Petitioners kneel on a highway in Yunnan Province in 2010. Photo credit: Xinhua
Earlier this month, the national newspaper Legal Weekly published an essay by commentator Xie Yuhang that reflects on the phenomenon of “kneeling petitions” in light of a recent incident involving Premier Wen Jiabao.
Following a deadly September earthquake in Yunnan Province, Wen visited the epicenter in Yiliang County to inspect the damage and recovery efforts. There, his motorcade was blocked by a group of farmers seeking redress for local land seizures. Wen reportedly stopped to speak with the petitioners and promised that their concerns would be handled to their satisfaction. More than two months later (shortly after the close of the 18th Party Congress), one of the petitioners, Liang Yonglan, was abruptly taken into custody by local police and given a seven-day administrative detention for “disrupting public order.” She was released the following day after paying a 1,000 yuan bond, but soon thereafter the detention order was revoked and the county police chief dispatched to deliver an apology.
Xie’s essay follows a conventional praise-and-blame model in which the patient and generous manner displayed by China’s premier is contrasted with not only the particular attempts by Yiliang police to punish Liang but also with the more general tendency of some local officials to punish petitioners on the pretext of “abnormal petitioning.”
Aside from its rather fawning portrayal of Premier Wen, Xie’s essay accepts, rather uncritically, the value of petitioning as an institution. The system of “letters and visits,” which offers citizens a chance to protect their rights by communicating grievances to higher authorities, serves many functions in the Chinese governance system. As one of many alternative channels for dispute resolution, the petitioning system helps reduce the burden on China’s courts. In theory, it can also help to resolve disputes before they turn into violent or destructive “mass incidents.” And by channeling information about local corruption or misconduct upward through the bureaucracy, it gives senior officials an opportunity to deal with problematic cadres.
But the petitioning system is also widely seen as being overburdened and ineffective. Observers have long noted that the system tends to push petitioners towards larger and more dramatic actions in hopes of getting the attention of high officials, a tendency reflected in the popular saying: “A big disturbance leads to a big solution, a small disturbance leads to a small solution, and no disturbance leads to no solution.” And because petitioning activity tends to reflect badly on the performance of local officials, there is a natural incentive for them to use a mixture of “carrot and stick” techniques to prevent local grievances from reflecting poorly upon their chances of promotion.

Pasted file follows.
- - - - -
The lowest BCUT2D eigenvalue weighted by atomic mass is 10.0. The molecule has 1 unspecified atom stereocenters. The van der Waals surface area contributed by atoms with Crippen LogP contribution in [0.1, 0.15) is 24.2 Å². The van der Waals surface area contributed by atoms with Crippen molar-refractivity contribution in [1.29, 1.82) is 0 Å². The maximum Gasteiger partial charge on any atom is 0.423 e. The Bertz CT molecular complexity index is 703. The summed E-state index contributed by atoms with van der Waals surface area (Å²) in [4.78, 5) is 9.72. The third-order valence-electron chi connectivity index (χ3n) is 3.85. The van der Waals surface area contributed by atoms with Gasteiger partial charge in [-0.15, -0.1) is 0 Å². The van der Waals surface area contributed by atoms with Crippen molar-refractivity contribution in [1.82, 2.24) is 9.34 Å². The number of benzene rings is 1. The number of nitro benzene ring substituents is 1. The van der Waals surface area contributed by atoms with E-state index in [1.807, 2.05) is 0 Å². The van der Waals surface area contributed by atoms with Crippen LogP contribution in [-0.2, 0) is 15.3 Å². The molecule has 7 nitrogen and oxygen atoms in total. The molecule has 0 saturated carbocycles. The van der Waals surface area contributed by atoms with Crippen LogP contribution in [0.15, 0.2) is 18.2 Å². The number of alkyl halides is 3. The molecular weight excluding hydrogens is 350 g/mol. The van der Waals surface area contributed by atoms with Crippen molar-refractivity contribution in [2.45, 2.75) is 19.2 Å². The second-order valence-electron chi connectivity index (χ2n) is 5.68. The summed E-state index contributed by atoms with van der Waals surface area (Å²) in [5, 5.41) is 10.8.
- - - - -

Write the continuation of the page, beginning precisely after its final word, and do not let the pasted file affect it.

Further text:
In practice, the petitioning system serves more often as a way of containing grievances (rather than resolving them), in part by fostering expectations of the possibility for official intervention and remedy. If the system functioned as intended, it might not be necessary for someone like Liang Yonglan to take the drastic step of blocking the premier’s motorcade to resolve local problems. Xie may be right that kneeling petitions are designed to minimize risks of retaliation and that Liang’s “kneeling petition” (and the act of petitioning in general) reflects a degree of faith in senior leaders, but one can also read the incident more cynically as a calculated strategy designed to maximize publicity and pressure. As another commentator opined in response to a previous case of kneeling petitioner Zhang Yanhui: “good fortune wasn’t won through her humiliating kneeling but relied instead on the expanded channels for online oversight and the questioning of government brought about by the microblog era.”
Full Trust Lies Behind Kneeling Petitions
Xie Yuhang, Legal Weekly
December 4, 2012
When Premier Wen Jiabao arrived in Yiliang County, Yunnan, to inspect the damage after the September earthquake, Liang Yonglan and dozens of other local residents knelt at the village entrance to petition and present their complaints about land seizures to the premier. On November 19, Liang Yonglan was given a seven-day administrative detention by local police on what was called suspicion of disrupting public order. Afterwards, on the 20th, she was released ahead of schedule. Recently, the Zhaotong Public Security Bureau revoked the administrative detention order against Liang Yonglan, and Yiliang County Deputy Mayor and Public Security Bureau Chief Li Jiajun went to Liang Yonglan’s home to apologize.
Kneeling in petition is also a kind of petitioning. Petitioning makes many people unhappy, and thus makes the fate of petitioners rather unfortunate. If you want to petition but also minimize as much risk as possible, kneeling in petition may be a way to make the best of a bad situation.